Liberal doctors are calling for people to stop using terms named after ‘men, kings, and gods’ to describe body parts–such as Adam’s Apple and Achilles heel.
Queensland specialist obstetrician, gynecologist, and anatomy lecturer, Dr. Kristin Small, teaches students to phase out irrelevant and misogynistic medical language. She believes the terms represent older generations and is pushing to use more practical and descriptive terms for body parts.
I’m wondering if there isn’t already a ‘Cancel Culture 101’ course being taught in our universities.
‘I think we have a personal choice to decolonise our language and these historical terms will fade out,’ Dr. Small told the Courier Mail.
Dr. Small said she makes sure her students still know eponyms for exam purposes and says there are always alternatives for the ‘dead man’s name’. Eponyms are parts of the body that are named after a person, yet women are not represented in most of the 700 parts of the body named after people.
The liberal professor hopes that through her initiative, she will be able to transform the anatomical language used across the globe, starting in societies like Australia and the United States.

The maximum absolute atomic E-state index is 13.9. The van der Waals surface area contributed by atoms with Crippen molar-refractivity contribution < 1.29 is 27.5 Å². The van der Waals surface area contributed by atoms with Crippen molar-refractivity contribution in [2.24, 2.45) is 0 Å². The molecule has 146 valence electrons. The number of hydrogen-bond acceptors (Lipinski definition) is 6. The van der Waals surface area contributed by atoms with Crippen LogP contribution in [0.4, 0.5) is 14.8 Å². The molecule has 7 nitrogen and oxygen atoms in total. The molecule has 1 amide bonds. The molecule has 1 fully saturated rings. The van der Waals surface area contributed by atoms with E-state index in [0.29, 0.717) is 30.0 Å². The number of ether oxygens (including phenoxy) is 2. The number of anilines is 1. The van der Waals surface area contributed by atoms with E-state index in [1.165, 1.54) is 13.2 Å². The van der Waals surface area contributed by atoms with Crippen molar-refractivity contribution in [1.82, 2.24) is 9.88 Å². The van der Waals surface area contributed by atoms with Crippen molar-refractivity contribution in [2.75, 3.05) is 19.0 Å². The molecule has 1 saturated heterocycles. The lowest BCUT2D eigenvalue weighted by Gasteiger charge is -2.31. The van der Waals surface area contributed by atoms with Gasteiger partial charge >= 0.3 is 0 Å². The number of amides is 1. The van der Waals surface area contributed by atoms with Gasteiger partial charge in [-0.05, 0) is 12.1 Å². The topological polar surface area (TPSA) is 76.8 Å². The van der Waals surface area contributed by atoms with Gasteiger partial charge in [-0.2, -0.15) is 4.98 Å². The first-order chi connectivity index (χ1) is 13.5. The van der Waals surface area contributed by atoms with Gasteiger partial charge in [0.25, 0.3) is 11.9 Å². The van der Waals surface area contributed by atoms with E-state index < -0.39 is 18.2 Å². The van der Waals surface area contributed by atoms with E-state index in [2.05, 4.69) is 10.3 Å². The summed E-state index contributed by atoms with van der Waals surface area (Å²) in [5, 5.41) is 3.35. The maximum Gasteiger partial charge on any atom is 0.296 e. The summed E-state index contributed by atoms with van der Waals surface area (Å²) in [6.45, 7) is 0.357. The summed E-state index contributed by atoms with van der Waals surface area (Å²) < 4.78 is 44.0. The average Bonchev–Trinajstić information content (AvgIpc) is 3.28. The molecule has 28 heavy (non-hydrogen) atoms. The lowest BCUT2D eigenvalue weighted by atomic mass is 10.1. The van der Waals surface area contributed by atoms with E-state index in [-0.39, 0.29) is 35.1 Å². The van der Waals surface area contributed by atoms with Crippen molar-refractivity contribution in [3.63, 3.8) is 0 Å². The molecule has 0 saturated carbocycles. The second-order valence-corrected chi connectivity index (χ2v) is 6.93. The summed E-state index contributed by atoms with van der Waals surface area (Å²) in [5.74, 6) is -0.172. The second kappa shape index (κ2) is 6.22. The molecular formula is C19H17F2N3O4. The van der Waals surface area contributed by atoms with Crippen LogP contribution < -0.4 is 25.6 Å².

Council member for the Royal Australian and New Zealand College of Obstetricians and Gynaecologists, Dr. Nisha Khot is positive eponyms will one day be obsolete.
According to Dr. Khot, “The young trainee doctors are mostly keen to learn the more relevant language and are often shocked when they hear the origins of some medical terms.”
‘AWM’ added few details:
One common example of a misogynistic or sexist term used in anatomy and the medical community is “hysterectomy.” This term originates from the sexist belief that women have a weaker constitution than their male counterparts and therefore suffered from emotional hysteria. Back in the day, doctors would remove a woman’s uterus to treat female hysteria, hence the procedure’s current name.
Dr. Khot is among the group of academics pioneering the name “uterectomy” instead. Not only is this term anatomically correct, but it also is not based on a sexist view of a male’s superiority.
“The push for change may have started in the area of women’s health, but the conversation is now in the wider health community. It just makes sense for the medics but also for the patients to use more understandable terms,” Dr. Khot said.
Common names of body parts like the Adam’s apple or the Achilles tendon are named after historical men. The speculum, a gynecological instrument used to perform a pap smear, was named after an American slave trader.